The Hitchhiker’s Guide to the Galaxy part 1

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This topic contains 12 replies, has 8 voices, and was last updated by  Stormaggeddon 8 years, 9 months ago.

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    Craig @craig

    We’re currently watching City of Death, which was largely re-written by Douglas Adams. It seems as good an excuse as any to also rewatch The Hitchhiker’s Guide to the Galaxy.

    Arthur Dent wakes up to find that his home is about to be demolished to make way for a bypass. His slightly strange friend Ford Prefect tells him not to worry about it as the world is about to end so they should go down the pub and have a few pints of beer. Seems fair enough. Remember, “Don’t Panic”.

    PhaseShift @phaseshift
    Time Lord

    Ahhh. The story of a book. Or is it the overall story of the film of the graphic novel of the computer game of the TV series of stage show of the book of the record of the radio screenplay? There are so many versions of Hitchhikers.

    Even though I heard most of the first radio broadcast (I missed the first part, and it was a big “word-of-mouth” thing at School) and enjoyed the other versions, somehow this, for me, is the definitive version.

    Why? I think this first episode gives most of the answers. The theme music, carried forward and expanded from the Radio show is guaranteed to bring back happy memories. It’s really distinctive, and just seemed very unusual at the time.

    Then we have Peter Jones as Narrator and Voice of the book. The calm authoritative tones that scream “Don’t Panic”. Just lovely as he delivers some of the most absurd explanations ever devised.

    Simon Jones just is Arthur Dent. Our hero is parochial, closed down and possibly a bit small minded. That mind is about to be opened up.

    Some people were upset with David Dixons casting as Ford Prefect, but I think he works well in this. Examine Ford. I mean – the dress sense is truly appalling isn’t it? Even for that period in the UK, it’s extreme. Everything clashes.

    Ford is the lofty knowledgeable one guiding the ape descended lifeform around his world, and possibly delighting in baffling him. He has a dismissive attitude to guns. Ford is practically the Doctor. Even when he was first written a large amount of the fourth Doctor appeared in him. It’s easy to see why Adams scored the Script Editorship of Doctor Who based on his radio show. It would seem a natural compliment to Tom Bakers interpretation.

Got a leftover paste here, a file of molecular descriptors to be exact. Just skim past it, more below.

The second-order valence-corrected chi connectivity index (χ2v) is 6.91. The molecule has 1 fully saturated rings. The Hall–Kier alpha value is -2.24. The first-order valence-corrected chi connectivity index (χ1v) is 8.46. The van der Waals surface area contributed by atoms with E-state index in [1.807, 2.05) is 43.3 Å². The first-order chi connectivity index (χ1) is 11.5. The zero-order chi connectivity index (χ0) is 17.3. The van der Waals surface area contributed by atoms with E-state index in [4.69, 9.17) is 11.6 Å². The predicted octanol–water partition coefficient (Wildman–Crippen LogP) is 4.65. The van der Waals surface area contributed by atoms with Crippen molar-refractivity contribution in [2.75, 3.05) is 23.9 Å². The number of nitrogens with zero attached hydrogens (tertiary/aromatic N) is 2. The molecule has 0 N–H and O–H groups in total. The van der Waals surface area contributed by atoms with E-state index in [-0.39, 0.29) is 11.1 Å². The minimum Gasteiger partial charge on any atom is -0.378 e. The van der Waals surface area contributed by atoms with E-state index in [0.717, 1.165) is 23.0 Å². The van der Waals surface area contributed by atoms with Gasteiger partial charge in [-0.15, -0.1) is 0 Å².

Seeing Joe Melia as Mr Prosser (head of the demolitions team) has reminded me that I was going to write something about A Very Peculiar Practice for the Peter Davison rewatch. He seemed to crop up a lot in oddly pitched comedic roles. I think he just had that face and mannerisms. In Peculiar Practice he was Ron Rust, a satirical TV writer who was driven a bit odd. No matter how absurd his latest script was, actual events overtook them.

    Above all though, it’s the visual aspect of the book. The computer graphics painstakingly animated still have never been bettered. They take the words and expand on them throwing in bizarre little jokes of their own. Its wonderful work. You look at the Babel Fish sequence and its astonishing.

    Some of the visual effects look dated, but hell – still pretty impressive for the time. I love how they keep referring to the Vogon ships as flying saucers, when they bloody well aren’t saucers!

    Cleo Rocos who appears as the silver alien drinking the Pan Galactic Gargle Blaster was really familiar to me at the time through work on the Kenny Everett shows. I love the sequence with the Vogon food. Of course it tastes appalling. It looks like a desiccated blue turd covered in mushy peas!

    A lot of the jokes railing against the bureaucracies (the location of the planning documentation) probably passed me by on first watching, but the comparisons are really well done. As some of my work involves the Planning Process on occasion, the legal right to view can certainly be “stretched” by certain authorities when it suits them.

    Any similarities between Oolon Colluphid and Richard Dawkins exist entirely in your own imagination when it was first written. Some may say though that Dawkins (who is married to Lalla Ward) wouldn’t exist without the inspiration of Colluphids output. 😉

    Craig @craig

    I thought I’d post this, which is pretty close to being a work of fan genius. (It may have been posted before, but this is where it belongs). It’s slightly too wordy but, apart from that, nails it completely.

    ScaryB @scaryb

    It still feels remarkably fresh. Agree that the casting is spot on, and the decision to keep so much of Adams’ original words as a voiceover works really well (with Peter Jones voice of course).

    Am also really impressed with the graphics – it’s a very close approximation of how the interweb works now (including lots of little detail you had no chance of seeing till freezeframing the slightly dodgy VHS recording later). In fact it looks more like a modern websearch than the internet did when it first appeared in the 90s (which generally tended to be flat and fairly unimaginative). You can forgive a lot of the other FX when they spent this much time and care on the Book itself.

    There’s a lot that seems to have seeped into contemporary culture that we take for granted eg babelfish (and agree with @phaseshift about the detail of its entry), the importance of towels etc